Professors and students in the University of Maryland’s astronomy department celebrated the release of the first image of a black hole Wednesday.

The black hole, 6.5 billion times bigger than the sun, is about 55 million light-years away from Earth in the Messier 87 galaxy.

“For me, these not only reveal the universe’s natural wonders, but also demonstrate the power of human imagination and ingenuity in understanding and measuring them,” said Andrew Harris, a professor and chair of the astronomy department.

To generate the image published Wednesday, an international team of researchers analyzed data captured in April 2017, using eight telescopes around the world synchronized by atomic clocks. Researchers overlaid the data from each telescope to create a virtual telescope — the Event Horizon Telescope — the size of Earth.

The project used a technique called “very-long-baseline interferometry,” which relies on measuring radio waves that interact more with other types of light instead of the Earth’s atmosphere.

“It is really interesting that we were able to get a picture of not only the black hole but the stuff around it, too,” said Valentina Petroni, a sophomore astronomy and physics major.

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A black hole forms when a massive star — about three times larger than the sun — collapses in on itself since the star doesn’t have enough material left to generate energy. Although most people think of gravity as a force that large objects, like Earth, exert on smaller objects, like an apple, gravity is a force that pulls two objects of any size closer to each other.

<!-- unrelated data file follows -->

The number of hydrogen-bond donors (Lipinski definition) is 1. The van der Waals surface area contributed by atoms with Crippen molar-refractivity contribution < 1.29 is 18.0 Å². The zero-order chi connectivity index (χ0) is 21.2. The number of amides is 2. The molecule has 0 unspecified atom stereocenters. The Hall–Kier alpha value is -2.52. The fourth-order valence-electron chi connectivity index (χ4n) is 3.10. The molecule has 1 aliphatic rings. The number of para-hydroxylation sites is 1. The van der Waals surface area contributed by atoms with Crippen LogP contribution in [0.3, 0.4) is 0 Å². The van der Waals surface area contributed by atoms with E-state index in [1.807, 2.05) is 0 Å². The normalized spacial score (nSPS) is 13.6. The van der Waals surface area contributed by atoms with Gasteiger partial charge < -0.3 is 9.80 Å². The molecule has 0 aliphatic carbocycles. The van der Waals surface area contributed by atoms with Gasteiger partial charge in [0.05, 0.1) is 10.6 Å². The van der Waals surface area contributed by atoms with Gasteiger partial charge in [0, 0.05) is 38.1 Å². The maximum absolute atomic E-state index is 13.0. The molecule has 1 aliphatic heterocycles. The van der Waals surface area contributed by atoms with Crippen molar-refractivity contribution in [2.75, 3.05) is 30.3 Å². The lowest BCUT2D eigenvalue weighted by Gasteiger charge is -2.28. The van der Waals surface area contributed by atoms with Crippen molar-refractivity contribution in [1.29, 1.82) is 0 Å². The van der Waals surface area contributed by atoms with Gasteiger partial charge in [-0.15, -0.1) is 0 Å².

As the density of matter within the collapsing star approaches infinity, gravity’s force becomes overwhelming, sucking in all matter and energy around it so that time and space become obsolete.

“I was so excited when I saw it because I study black holes at the center of galaxies,” said Vivian Carvajal, a junior astronomy and physics major.

The modern idea of black holes stems from works from shortly after Albert Einstein published his theory of general relativity in 1915. The image released last week provides more concrete data to support this theory. The black hole’s outline is circular — exactly as Einstein predicted.

“At the moment, the results confirm what we already know about black holes, but we hope that more detailed work will give us new insights,” said M. Coleman Miller, a professor and co-director of the Joint Space-Science Institute, a partnership between the University of Maryland and NASA that studies black holes.

Since April 2017, another telescope was added to the collaboration and there’s been more data to measure. Researchers are still analyzing this newer data to better understand black holes, including how they change over time.

The National Science Foundation has granted over $28 million to fund the Event Horizon Telescope project. Last month, however, President Donald Trump proposed to reduce the NSF’s budget by 12 percent in 2020.

“Seeing the image reminded me of the giddy feeling I had as a boy when I first learned about black holes,” said Miller, who has been studying astronomy for more than 30 years.